The NFL Pro Bowl and NHL & NBA All-Star Games are completely non-competitive exhibitions where guys don’t pretend to give anything close to 100 percent. You will find little to no defense being played.
The most competitive All-Star Game has long been Major League Baseball’s Midsummer Classic, and this year’s is Tuesday night from Marlins Park in Miami. The MLB All-Star Game odds are currently set as a Pick ’em with a total of 9.
MLB All-Star Game Odds
It’s the first time Miami has held the All-Star Game. The Marlins joined MLB as an expansion franchise in 1993, and in 1995 the city was awarded the 2000 game. However, in 1998 MLB pulled the game from south Florida and moved it to Atlanta. Why? The league was embarrassed with how then-owner Wayne Huizenga basically sold/traded all the key players from the 1997 Marlins World Series championship team.
Oh, that’s not what MLB said publicly but that the reason was Miami needed a new stadium to host the game. At great taxpayer expense, which is still a hot topic in south Florida, Marlins Park opened in 2012 and the city was finally awarded the game. It rains often in the summer in Florida, but Marlins Park has a retractable roof so there’s no threat of the game being rained out.
Last December, MLB commissioner Rob Manfred eliminated the All-Star Game’s link to home-field advantage in the World Series. Former commissioner Bud Selig came up with that rule in 2003 after the 2002 All-Star Game ended in a tie in Selig’s hometown of Milwaukee when teams ran out of pitchers. Some liked that rule, but many didn’t. Now the World Series home-field advantage goes to the team in the Fall Classic that had the best regular-season record. Last year, the Cubs surrendered home-field advantage in the World Series to Cleveland despite Chicago winning nine more regular-season games. Of course, the Cubs rallied from a 3-1 series deficit by winning the final two games in Cleveland.
So what’s the incentive for the players Tuesday? The winners will receive $20,000 and the losers nothing. Don’t feel too bad for the loser as most MLB players have bonuses for being named an All-Star.
Smoak, Osuna Represent Toronto Blue Jays
The American League has won the past four All-Star Games. Last year in San Diego, it was 4-2. Kansas City’s Eric Hosmer and Salvador Perez both homered in a three-run second inning. Hosmer added an RBI single an inning later and became the first Royal since Bo Jackson in 1989 to take home MVP honors. Hosmer wasn’t selected this year, while Perez is starting at catcher again for the AL.
Perhaps the most surprising All-Star starter is Toronto’s Justin Smoak. The franchise used a “Smoaked the Vote” marketing campaign that helped Smoak overtake Hosmer for the most votes among AL first basemen. Smoak is in his first All-Star Game and is the lone representative from the Blue Jays. Last year, Smoak hit just .217 with 14 homers and 34 RBIs and was part of a platoon. This season, Smoak is the full-time first baseman and is hitting .294 with 23 homers and 56 RBIs. The 30-year-old has clearly been the Jays’ best player and will set career marks in just about every major offensive category. Meanwhile, Jays closer Roberto Osuna is making his first All-Star game appearance and rightfully so. The 22-year-old righty is working on a 21-game save streak.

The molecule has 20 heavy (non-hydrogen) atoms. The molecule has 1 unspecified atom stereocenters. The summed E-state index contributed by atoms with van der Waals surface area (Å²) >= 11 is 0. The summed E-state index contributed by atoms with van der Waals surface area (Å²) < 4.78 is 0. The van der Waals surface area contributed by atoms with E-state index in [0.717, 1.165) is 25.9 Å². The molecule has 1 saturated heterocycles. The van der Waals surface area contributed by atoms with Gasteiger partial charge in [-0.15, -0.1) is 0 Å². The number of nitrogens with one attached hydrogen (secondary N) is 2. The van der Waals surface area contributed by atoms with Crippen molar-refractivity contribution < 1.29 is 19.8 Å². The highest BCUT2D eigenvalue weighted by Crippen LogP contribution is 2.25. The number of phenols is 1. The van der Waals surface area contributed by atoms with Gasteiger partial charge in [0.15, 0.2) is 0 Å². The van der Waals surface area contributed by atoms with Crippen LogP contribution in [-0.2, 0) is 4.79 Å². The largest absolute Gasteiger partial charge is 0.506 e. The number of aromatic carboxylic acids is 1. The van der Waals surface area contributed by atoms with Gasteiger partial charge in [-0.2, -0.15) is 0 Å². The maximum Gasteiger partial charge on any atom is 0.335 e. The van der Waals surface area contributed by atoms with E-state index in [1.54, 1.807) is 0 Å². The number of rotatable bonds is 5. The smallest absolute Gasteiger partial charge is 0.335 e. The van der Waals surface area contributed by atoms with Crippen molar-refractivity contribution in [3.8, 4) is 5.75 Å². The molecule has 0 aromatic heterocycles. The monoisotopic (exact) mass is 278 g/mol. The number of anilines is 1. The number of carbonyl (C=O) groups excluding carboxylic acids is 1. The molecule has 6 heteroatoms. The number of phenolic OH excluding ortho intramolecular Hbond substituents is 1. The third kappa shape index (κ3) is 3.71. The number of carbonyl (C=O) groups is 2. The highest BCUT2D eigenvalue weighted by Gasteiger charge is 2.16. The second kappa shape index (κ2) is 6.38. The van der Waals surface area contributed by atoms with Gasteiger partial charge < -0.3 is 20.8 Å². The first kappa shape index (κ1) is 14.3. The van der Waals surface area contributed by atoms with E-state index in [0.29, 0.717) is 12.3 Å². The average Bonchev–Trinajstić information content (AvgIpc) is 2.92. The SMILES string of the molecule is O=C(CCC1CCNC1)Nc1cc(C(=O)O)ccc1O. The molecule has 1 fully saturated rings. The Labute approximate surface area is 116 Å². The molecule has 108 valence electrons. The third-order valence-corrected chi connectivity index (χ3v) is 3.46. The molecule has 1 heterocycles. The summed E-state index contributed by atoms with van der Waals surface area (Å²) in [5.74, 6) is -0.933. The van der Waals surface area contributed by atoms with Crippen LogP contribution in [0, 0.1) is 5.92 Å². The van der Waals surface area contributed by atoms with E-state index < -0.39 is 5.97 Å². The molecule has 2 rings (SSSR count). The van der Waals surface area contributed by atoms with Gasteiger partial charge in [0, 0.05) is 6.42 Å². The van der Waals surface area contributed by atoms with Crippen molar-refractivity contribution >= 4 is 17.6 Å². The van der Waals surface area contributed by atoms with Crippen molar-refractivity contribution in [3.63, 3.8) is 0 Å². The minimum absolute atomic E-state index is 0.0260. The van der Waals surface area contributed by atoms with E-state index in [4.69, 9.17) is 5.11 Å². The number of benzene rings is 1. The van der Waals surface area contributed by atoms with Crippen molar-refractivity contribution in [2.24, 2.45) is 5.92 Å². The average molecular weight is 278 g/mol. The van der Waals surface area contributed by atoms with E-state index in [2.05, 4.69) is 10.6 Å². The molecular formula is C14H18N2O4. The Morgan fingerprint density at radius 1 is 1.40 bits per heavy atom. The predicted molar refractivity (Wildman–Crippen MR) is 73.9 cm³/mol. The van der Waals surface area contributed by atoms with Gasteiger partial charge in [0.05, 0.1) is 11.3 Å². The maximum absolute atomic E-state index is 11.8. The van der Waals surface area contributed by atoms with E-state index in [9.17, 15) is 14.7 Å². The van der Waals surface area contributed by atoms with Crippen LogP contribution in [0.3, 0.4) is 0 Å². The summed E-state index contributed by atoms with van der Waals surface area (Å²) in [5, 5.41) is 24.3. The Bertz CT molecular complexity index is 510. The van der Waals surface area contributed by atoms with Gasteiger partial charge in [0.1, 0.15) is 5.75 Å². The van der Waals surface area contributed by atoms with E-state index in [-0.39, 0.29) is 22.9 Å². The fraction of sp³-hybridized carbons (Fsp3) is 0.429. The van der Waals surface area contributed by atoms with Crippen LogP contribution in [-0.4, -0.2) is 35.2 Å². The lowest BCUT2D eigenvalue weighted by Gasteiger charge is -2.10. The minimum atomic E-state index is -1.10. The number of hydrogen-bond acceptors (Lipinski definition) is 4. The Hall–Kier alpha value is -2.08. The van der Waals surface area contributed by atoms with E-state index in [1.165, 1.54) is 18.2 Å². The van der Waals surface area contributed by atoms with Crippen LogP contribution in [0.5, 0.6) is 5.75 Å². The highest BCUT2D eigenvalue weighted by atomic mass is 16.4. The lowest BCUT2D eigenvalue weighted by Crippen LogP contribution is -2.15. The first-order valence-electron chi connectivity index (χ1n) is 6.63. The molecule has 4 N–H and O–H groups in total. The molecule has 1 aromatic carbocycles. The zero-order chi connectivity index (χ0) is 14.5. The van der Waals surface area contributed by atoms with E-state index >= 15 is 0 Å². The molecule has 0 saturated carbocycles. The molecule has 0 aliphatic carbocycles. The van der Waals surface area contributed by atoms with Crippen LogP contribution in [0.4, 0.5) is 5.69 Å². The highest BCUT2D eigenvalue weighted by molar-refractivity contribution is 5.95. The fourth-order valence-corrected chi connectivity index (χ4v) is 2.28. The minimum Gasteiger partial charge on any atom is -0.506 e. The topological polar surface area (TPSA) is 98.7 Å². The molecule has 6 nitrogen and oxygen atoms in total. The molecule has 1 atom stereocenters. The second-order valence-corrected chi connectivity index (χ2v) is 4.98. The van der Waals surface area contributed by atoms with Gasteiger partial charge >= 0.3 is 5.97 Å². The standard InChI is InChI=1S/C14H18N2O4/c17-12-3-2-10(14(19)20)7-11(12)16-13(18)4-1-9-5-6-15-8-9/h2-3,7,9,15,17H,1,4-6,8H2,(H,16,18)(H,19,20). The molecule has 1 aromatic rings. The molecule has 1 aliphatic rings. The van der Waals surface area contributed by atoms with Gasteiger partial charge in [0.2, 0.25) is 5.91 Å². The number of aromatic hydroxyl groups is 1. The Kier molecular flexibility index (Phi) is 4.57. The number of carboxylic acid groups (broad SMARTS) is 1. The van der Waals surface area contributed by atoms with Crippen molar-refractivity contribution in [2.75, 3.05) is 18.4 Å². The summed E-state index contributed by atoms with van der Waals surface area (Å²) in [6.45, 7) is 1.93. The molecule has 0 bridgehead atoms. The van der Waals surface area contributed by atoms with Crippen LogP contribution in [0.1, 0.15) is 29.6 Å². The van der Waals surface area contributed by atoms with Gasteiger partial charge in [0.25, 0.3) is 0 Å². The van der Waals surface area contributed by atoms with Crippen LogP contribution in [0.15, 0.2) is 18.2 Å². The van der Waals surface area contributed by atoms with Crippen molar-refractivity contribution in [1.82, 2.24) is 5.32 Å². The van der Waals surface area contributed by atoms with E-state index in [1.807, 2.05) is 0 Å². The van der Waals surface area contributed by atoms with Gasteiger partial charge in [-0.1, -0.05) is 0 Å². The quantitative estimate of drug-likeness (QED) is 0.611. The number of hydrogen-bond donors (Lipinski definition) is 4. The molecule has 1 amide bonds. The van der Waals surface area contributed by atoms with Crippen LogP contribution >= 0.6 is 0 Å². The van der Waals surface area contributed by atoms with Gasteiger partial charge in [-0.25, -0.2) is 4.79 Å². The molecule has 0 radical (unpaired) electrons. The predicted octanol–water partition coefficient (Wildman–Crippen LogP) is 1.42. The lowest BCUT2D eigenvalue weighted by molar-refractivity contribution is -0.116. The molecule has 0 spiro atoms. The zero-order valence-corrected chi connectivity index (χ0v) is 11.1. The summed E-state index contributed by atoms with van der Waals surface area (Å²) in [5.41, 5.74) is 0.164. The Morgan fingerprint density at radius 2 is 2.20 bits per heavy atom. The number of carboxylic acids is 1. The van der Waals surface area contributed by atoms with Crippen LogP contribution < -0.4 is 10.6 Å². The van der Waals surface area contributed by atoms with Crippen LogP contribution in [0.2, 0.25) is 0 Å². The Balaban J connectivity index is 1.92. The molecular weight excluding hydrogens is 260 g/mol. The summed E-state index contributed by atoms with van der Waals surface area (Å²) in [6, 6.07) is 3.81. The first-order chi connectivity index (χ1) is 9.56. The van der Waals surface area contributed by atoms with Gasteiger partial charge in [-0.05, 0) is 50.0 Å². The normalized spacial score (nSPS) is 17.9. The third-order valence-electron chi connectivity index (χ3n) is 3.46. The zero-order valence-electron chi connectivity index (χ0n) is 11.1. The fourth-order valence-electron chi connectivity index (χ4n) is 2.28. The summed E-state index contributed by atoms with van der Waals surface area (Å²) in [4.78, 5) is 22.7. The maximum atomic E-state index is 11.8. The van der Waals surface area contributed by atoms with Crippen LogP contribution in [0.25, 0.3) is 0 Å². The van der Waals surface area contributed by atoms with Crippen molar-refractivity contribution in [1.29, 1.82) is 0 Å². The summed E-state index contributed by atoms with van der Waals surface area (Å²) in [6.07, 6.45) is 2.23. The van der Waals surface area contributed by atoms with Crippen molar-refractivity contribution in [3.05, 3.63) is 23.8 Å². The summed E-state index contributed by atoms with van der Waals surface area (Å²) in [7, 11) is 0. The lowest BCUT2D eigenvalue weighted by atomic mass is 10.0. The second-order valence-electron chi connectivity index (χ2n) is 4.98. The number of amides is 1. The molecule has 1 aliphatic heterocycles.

Also starting for the AL in the infield are Houston’s Jose Altuve (second base) and Carlos Correa (shortstop) and Cleveland’s Jose Ramirez (third base). In the outfield, it’s Yankees rookie Aaron Judge, who is in Monday’s Home Run Derby, Houston’s George Springer and Boston’s Mookie Betts, a replacement for the injured Mike Trout. Tampa Bay’s Corey Dickerson is the DH.
The starting pitcher is Red Sox left-hander Chris Sale, who is also the Sports Interaction -400 favourite to win his first AL Cy Young Award. Sale (11-4, 2.75) leads the American League in innings (127.2), strikeouts (178 – most of any pitcher entering break since 2002), WHIP (0.90) and is second in wins and ERA. Sale also started the ASG last year while with the White Sox. He is the first repeat All-Star starter for the AL since Toronto’s Dave Stieb did it from 1983-1984.
The AL was to be managed by Cleveland’s Terry Francona, but Francona had a heart procedure on Thursday due to an irregular heartbeat. Indians bench coach Brad Mills will manage the AL All-Stars while Francona recuperates.
The NL infield starters are San Francisco catcher Buster Posey, Washington first baseman Ryan Zimmerman and second baseman Daniel Murphy, Cincinnati shortstop Zack Cozart, and Colorado third baseman Nolan Arenado. In the outfield, it’s Washington’s Bryce Harper, Colorado’s Charlie Blackmon (also in Home Run Derby) and Miami’s Marcell Ozuna. The Marlins’ Giancarlo Stanton is the DH.
The starting pitcher is the Nationals’ Max Scherzer, who is the reigning NL Cy Young winner and a +140 second-favourite to repeat. Since 1913, 22 qualified starters have finished the first half of a season with at least 170 strikeouts and seven with a WHIP under 0.80. Just one has finished with both numbers: Scherzer. He’s 10-5 with a 2.10 ERA, 173 Ks and 0.78 WHIP.
The Dodgers’ Clayton Kershaw is -150 to win a fourth career Cy Young, but he pitched Sunday and thus is ineligible to throw in the All-Star Game. Pitchers who start their team’s final game before the break aren’t eligible for the ASG and are replaced on the roster. The NL is managed by the Cubs’ Joe Maddon.
All-Star Game Predictions
Flip a coin with this one. The AL doesn’t have to face Kershaw for an inning or two, so that could be an advantage, but then the NL pitchers don’t have to deal with Trout, a two-time MVP of this game, either. Let’s go with the NL simply as it bats last. Like the under as well. For MVP, the choice is the Nats’ Murphy. He leads the NL with a .342 average.